Word of the Year 2019: Part 2: Freedom, Light, & Grace

How Resting Will Help You Give More Grace, Live in True Freedom, & Reflect the Light of Jesus

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Are you renewing your mind? Are you searching for freedom from sin? Are you battling fear, despair, or carnality? I was, too. Join me on my journey to resting in grace, freedom, and light as the Holy Spirit gave me more than one Word of the Year in 2019.

Are you struggling to break free of a “besetting sin” that you thought you had conquered already? Are you battling the world's darkness and feel like you're losing to either fear, despair, or carnality? I was, too. Join me on my journey to resting in grace, freedom, and light.

Word of the Year 2019 Part 2: Freedom, Light, & Grace.  How Resting Will Help You Give More Grace, Live in True Freedom, & Reflect the Light of Jesus

Word of the Year 2019 Part 2: Freedom, Light, & Grace. How Resting Will Help You Give More Grace, Live in True Freedom, & Reflect the Light of Jesus

Are you a goal setter? I am. I feel like that's the only way I get anything done. I usually set New Year's Resolutions or at least goals at the beginning of each calendar year.

So around this time of year, I'm ready for a mid-year progress report. I evaluate if I'm on track to meet my goals or whether I need to adjust my goals to be more realistic.

Maybe something took longer than I planned, underestimating the time. (Hello, I'm looking at you, audio book!)

Or maybe I had overestimated how much time it actually took me to figure something out (like learning how easy videos can be—thank you, Niamh Arthur for your Ignite Challenge).

So I'm in the middle of my mid-year evaluation. Last week I shared how my Word of the Year started out as ENJOY. But the Holy Spirit gave me a few other lessons to learn and pursue.

I began to see how all these lessons, encapsulated in four words, all connected.

If you, like me, need to come away from the world's darkness for a few minutes, then take a deep breath. Renew your mind with God's truth, resting in Jesus' freedom, light, and grace.

Romans 12:2 (ESV):

“Do not be conformed to this world, but be transformed by the renewal of your mind, that by testing you may discern what is the will of God, what is good and acceptable and perfect.”

Here's how the words FREEDOM, LIGHT, and GRACE all work together to trust Him more, to REST in Him:

1. Embrace FREEDOM

Freedom. Photo by  Ryan Moreno  at  Unsplash.com .

Freedom. Photo by Ryan Moreno at Unsplash.com.

Freedom from things and freedom to things. We usually think of freedom from chains, from boundaries, from restrictions we don't like. But some of those boundaries and restrictions have been placed for our protection.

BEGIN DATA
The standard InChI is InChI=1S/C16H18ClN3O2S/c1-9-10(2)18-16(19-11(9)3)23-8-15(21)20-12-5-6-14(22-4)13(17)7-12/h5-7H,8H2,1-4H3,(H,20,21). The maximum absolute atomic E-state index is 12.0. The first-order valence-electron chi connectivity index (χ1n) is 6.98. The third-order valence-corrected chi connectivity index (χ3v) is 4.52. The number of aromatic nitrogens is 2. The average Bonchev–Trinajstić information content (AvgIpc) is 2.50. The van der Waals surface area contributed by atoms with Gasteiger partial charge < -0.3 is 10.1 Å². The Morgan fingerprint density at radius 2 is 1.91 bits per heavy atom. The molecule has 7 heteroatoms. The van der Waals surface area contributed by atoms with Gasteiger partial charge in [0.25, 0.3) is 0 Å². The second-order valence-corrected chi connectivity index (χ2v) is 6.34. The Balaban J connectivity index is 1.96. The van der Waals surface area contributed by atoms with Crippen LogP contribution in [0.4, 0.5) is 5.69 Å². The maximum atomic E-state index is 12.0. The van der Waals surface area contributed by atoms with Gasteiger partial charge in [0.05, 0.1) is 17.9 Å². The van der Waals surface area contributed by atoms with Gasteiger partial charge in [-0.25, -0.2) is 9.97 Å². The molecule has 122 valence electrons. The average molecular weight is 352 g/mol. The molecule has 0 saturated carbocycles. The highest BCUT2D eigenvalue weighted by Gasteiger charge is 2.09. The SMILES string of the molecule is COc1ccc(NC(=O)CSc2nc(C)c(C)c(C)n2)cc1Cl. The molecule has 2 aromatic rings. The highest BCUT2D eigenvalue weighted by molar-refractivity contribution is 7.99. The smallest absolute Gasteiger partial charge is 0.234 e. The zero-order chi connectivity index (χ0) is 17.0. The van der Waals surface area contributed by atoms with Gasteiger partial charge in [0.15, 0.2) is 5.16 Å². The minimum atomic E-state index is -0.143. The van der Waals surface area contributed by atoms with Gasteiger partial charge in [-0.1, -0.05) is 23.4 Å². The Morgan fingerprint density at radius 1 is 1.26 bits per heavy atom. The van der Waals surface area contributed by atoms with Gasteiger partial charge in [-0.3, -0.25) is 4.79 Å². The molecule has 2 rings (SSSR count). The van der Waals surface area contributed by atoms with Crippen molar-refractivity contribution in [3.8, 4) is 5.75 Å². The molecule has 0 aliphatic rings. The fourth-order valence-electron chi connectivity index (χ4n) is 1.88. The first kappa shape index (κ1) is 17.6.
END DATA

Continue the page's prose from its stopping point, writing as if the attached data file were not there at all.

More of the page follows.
God gave the 10 Commandments not to hem us in, preventing us from having any real “fun,” but freeing us from those sinful desires so that we can life lives of truth, goodness, and joy.

Here are four ways I've been enjoying freedom:

  • Resting in freedom from sin

  • Resting in freedom to live a holy life

  • Resting in freedom from stress and busyness (more about this next week)

  • Resting in freedom to enjoy God's gifts (we learned about this last week)

2. Soak up the LIGHT

Sunlight. Photo by  Kent Pilcher  at  Unsplash.com .

Sunlight. Photo by Kent Pilcher at Unsplash.com.

I usually notice a heaviness in my mood during winter. I had been discouraged about the state of our country, the apathy in our church, and the negativity in my own heart.

I stopped listening to any news and began noticing something. While celebrating Christmas during November and December, the message of light shined through the cold, dark days. I noticed these songs:

(I embedded the videos of these songs, along with a few others, directly into my blog post on February 19, “5 Encouraging Christmas Songs After Forgiveness of Sin.”)

“Breath of heaven, hold me together. Be forever near, breath of heaven. Breath of heaven, lighten my darkness. Pour over me Your holiness, for You are holy, Breath of heaven.”

“Angels and men rejoice, for tonight darkness fell into the dawn of love's light. Sing Alleluia! … Born is our Emmanuel! Born is our Lord and Savior! Sing Alleluia! All is well!”

“From the beginning, the Father had a magnificent plan, revealed through the law and the prophets, to fulfill the redemption of man. You spoke after centuries of silence in the midst of a still, starry night. And Emmanuel came down among us. And the Father said, 'Let there be light!' Let there be light, let it shine bright, piercing the darkness with dazzling white. Hope for the hopeless was born on that night, when God sent His Son and said, 'Let there be light!' … And the sky full of angels announcing the birth of a glorious light.”

You see how light in these songs is closely related to holiness, to love, and to truth.

When I know the Light of the World, Jesus, I can rest in

  • His holiness,

  • His truth,

  • His faithfulness,

  • and His beauty. The Shekinah glory of the Old Testament represented not only the holiness of the LORD but also the beauty of the LORD.

Jesus Himself, the “express image” (Hebrews 1:3, KJV) of “all the fullness of God in a human body” (Colossians 2:9, NLT), said:

John 8:12 (NLT):

I am the light of the world. If you follow me, you won’t have to walk in darkness, because you will have the light that leads to life.”

John 9:5 (ESV):

“As long as I am in the world, I am the light of the world.”